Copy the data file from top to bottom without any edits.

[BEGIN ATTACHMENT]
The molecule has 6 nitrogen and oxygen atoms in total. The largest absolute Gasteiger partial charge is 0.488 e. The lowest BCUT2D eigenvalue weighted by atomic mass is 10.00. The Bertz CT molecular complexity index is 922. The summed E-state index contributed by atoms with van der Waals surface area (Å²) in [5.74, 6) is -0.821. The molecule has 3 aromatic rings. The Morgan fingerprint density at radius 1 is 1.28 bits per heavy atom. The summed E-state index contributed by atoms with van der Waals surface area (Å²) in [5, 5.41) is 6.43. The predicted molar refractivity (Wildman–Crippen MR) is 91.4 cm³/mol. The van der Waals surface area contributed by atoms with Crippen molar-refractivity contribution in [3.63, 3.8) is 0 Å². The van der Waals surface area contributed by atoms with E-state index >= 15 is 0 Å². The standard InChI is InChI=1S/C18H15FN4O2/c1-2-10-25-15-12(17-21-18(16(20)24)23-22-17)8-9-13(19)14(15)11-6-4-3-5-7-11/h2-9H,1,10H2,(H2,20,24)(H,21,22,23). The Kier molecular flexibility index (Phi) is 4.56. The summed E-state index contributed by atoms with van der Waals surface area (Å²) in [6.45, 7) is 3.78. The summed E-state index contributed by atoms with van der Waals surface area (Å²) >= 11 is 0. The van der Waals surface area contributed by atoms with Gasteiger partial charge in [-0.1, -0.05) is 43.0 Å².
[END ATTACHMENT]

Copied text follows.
The molecule has 6 nitrogen and oxygen atoms in total. The largest absolute Gasteiger partial charge is 0.488 e. The lowest BCUT2D eigenvalue weighted by atomic mass is 10.00. The Bertz CT molecular complexity index is 922. The summed E-state index contributed by atoms with van der Waals surface area (Å²) in [5.74, 6) is -0.821. The molecule has 3 aromatic rings. The Morgan fingerprint density at radius 1 is 1.28 bits per heavy atom. The summed E-state index contributed by atoms with van der Waals surface area (Å²) in [5, 5.41) is 6.43. The predicted molar refractivity (Wildman–Crippen MR) is 91.4 cm³/mol. The van der Waals surface area contributed by atoms with Crippen molar-refractivity contribution in [3.63, 3.8) is 0 Å². The van der Waals surface area contributed by atoms with E-state index >= 15 is 0 Å². The standard InChI is InChI=1S/C18H15FN4O2/c1-2-10-25-15-12(17-21-18(16(20)24)23-22-17)8-9-13(19)14(15)11-6-4-3-5-7-11/h2-9H,1,10H2,(H2,20,24)(H,21,22,23). The Kier molecular flexibility index (Phi) is 4.56. The summed E-state index contributed by atoms with van der Waals surface area (Å²) in [6.45, 7) is 3.78. The summed E-state index contributed by atoms with van der Waals surface area (Å²) >= 11 is 0. The van der Waals surface area contributed by atoms with Gasteiger partial charge in [-0.1, -0.05) is 43.0 Å².